All Holders Rule - Explained
What is the All Holders Rule?
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Table of ContentsWhat is the All-Holders Rule?How Does the All-Holders Rule Apply?Academic Research on The All Holders Rule
What is the All-Holders Rule?
The all-holders rule is one that advocates equal treatment of all security holders by a firm. This rule forbids a firm from making a public offering of a new issue, rather, the firm must make a tender offering which will be made accessible to all holders of the same class of stock.
This rule which specializes in the equal treatment of securities holders is contained in Article 14, Paragraph 10 of the Securities Exchange Act of 1934. The all-holders rule is a regulation by the Securities and Exchange Commission. It specifies that all holders of identical class of security have access to an equal offer for purchase.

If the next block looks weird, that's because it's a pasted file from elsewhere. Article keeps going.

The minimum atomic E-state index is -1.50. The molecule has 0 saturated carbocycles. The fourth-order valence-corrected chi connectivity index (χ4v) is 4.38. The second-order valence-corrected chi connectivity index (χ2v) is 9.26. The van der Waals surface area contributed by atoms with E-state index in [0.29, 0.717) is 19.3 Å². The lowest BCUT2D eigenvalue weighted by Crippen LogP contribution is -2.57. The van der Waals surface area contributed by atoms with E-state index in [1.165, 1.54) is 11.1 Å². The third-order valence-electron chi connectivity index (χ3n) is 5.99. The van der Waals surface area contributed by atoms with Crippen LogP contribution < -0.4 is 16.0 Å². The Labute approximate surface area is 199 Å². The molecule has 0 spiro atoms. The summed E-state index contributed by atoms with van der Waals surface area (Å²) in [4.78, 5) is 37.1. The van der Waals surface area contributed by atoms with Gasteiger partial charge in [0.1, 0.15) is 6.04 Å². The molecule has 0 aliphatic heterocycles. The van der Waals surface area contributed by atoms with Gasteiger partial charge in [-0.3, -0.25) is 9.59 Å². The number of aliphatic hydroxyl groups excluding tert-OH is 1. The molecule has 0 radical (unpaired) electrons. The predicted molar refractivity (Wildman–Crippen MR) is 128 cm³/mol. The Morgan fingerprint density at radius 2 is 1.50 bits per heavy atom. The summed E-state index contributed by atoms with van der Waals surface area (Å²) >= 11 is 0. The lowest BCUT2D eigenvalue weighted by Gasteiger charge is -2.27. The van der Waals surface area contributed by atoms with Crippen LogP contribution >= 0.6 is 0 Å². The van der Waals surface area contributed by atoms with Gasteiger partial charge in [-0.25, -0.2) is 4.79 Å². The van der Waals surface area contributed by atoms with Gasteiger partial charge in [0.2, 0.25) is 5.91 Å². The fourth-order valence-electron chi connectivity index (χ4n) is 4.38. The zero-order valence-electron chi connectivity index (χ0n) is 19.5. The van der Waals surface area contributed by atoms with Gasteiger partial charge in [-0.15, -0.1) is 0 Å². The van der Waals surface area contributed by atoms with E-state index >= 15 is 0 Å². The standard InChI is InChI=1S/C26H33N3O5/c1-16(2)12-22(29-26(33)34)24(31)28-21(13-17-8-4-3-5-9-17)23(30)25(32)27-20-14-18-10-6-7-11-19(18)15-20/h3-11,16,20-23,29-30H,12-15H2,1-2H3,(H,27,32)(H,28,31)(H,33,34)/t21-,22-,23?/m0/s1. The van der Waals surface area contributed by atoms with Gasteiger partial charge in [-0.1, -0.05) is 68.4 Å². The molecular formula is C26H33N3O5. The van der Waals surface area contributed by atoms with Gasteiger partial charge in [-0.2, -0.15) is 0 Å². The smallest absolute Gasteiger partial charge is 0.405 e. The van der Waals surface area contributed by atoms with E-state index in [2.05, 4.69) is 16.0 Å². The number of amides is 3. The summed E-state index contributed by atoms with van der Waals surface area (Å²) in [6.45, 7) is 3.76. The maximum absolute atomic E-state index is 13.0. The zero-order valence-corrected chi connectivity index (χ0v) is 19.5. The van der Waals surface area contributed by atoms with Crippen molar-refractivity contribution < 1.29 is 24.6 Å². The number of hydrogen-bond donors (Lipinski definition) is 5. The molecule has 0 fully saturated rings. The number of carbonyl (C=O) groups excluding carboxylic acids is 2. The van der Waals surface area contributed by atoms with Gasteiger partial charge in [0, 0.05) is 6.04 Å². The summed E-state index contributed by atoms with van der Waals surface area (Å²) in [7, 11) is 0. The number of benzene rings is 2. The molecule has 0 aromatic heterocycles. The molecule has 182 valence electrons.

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How Does the All-Holders Rule Apply?
The all-holders rule is a rule that stipulates that all owners/holders of stocks in the same category should have the same option for purchase. This rule opposes the public offering of new issues, rather, a tender offering is an acceptable practice. The all-holders rule is part of the 1934 Securities Exchange Act
According to this rule, all holders of stocks in the same category are entitled to 'best price' and equal remuneration. Small investors with securities price lower that other securities participating in an offer are beneficiaries of the All-Holders rule. This rule creates equivalent treatment or conditions for these small investors. The best price rule is similar to the All-Holders rule as they are both contained in the Securities Exchange Act of 1934.
The all-holders rule is a regulation of the Securities and Exchange Commission in the United States that prevents small investors from being freezed in a stock market.
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